Industry advocates are calling on the government to take action to address widespread skill shortages, amid concern small businesses are being held back by a lack of suitably trained workers.
A new report released on Wednesday by the Australian Industry Group has revealed the majority of employers across the country are facing skill shortages and almost all are being affected by low levels of literacy and numeracy among workers.
Ai Group’s head of workforce development Megan Lilly says small businesses surveyed complained of difficulty recruiting, particularly for trade and digital roles.
“It’s becoming increasingly difficult, small businesses are going to have to take on more apprentices and trainees … but they’re having difficulty getting the right candidates for those vacancies,” she told SmartCompany.
Three quarters (75%) of businesses surveyed by Ai Group, large and small, reported experiencing skill shortages, up from 49% in a previous survey conducted in 2016.
Shortages were most often reported in technician, trade worker and STEM categories, but new shortages for roles in business automation, big data and artificial intelligence have also emerged.
“A lot of SMEs are digitising … but they’re finding it hard to get the right skills into their businesses,” Lilly explains.
Literacy and numeracy skills were also outlined as a pain point for business, with 99% of employers, up from 96% in 2016, saying they are affected in some way by low levels of literacy and numeracy in their workforce. This compares to 96% recorded in the 2016 survey.
“[Businesses] are dissatisfied with the basic numeracy and literacy skills of over one-fifth of school-level entrants,” Ai Group chief executive Innes Willox said in the report.
“It is also a concern that dissatisfaction levels are high for the self-management, planning and organising, problem-solving, initiative and enterprise skills of school leavers.”
Foundational skills also increasingly require digital literacy and advanced soft skills are also in demand by employers, Ai Group group said.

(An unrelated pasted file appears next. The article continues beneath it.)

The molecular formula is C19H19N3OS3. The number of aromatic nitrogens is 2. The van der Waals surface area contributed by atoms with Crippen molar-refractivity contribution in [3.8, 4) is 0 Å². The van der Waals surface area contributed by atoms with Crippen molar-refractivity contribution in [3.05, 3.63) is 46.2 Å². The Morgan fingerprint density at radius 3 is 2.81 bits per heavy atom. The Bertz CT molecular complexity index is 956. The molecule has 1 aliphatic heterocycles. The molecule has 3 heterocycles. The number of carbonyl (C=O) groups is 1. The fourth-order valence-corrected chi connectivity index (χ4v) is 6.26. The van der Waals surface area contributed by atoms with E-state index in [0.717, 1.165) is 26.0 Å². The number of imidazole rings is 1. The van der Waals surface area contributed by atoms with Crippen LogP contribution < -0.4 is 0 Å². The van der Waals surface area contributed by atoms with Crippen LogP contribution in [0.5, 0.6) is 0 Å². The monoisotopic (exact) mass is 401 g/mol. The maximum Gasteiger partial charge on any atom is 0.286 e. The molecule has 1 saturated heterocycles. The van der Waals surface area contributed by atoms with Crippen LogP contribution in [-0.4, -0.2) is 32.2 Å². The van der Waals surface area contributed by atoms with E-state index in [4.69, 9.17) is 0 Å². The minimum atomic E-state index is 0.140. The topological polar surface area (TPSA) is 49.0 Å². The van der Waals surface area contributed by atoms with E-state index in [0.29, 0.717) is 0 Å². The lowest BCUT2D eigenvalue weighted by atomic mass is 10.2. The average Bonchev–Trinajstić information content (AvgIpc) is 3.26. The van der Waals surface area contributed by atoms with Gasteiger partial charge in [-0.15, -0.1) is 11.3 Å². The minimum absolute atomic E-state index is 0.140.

The Ai Group survey is based on responses from 298 companies, which together employ more than 110,000 employees. The majority of companies included in the research employ more than 20 employees.
“Grassroots” approach needed to address skill shortages
Lilly says the report showcases the need for government to invest more in language, literacy and numeracy programs in workplaces.
But Peter Strong, chief executive of the Council of Small Business of Australia (COSBOA), believes change must come from a local level.
“This is highlighting the broken vocational training system we have,” Strong told SmartCompany.
“We need a vocational training system at a local level that can get people up to date with skills needed in specific areas … we have to connect the training sector with the employment sector.”
Strong argues grassroots action is needed to solve the problem, rather than “trying to fix the problem at the federal level”.
”It will be the same old faces from the industry and the same old faces from the education,” he says.
“It has to be done locally, so that it can trickle up … pushing it down will fail.”
Strong says digital skills are a particular area of concern for small business owners, particularly as social media and other digital platforms become more important to the success of SMEs.
“It’s the normal stuff like providing a service, being able to lead, being able to help customers,” he says.
“We’ve all got calculators, but there’s still a basic level of understanding that’s needed.”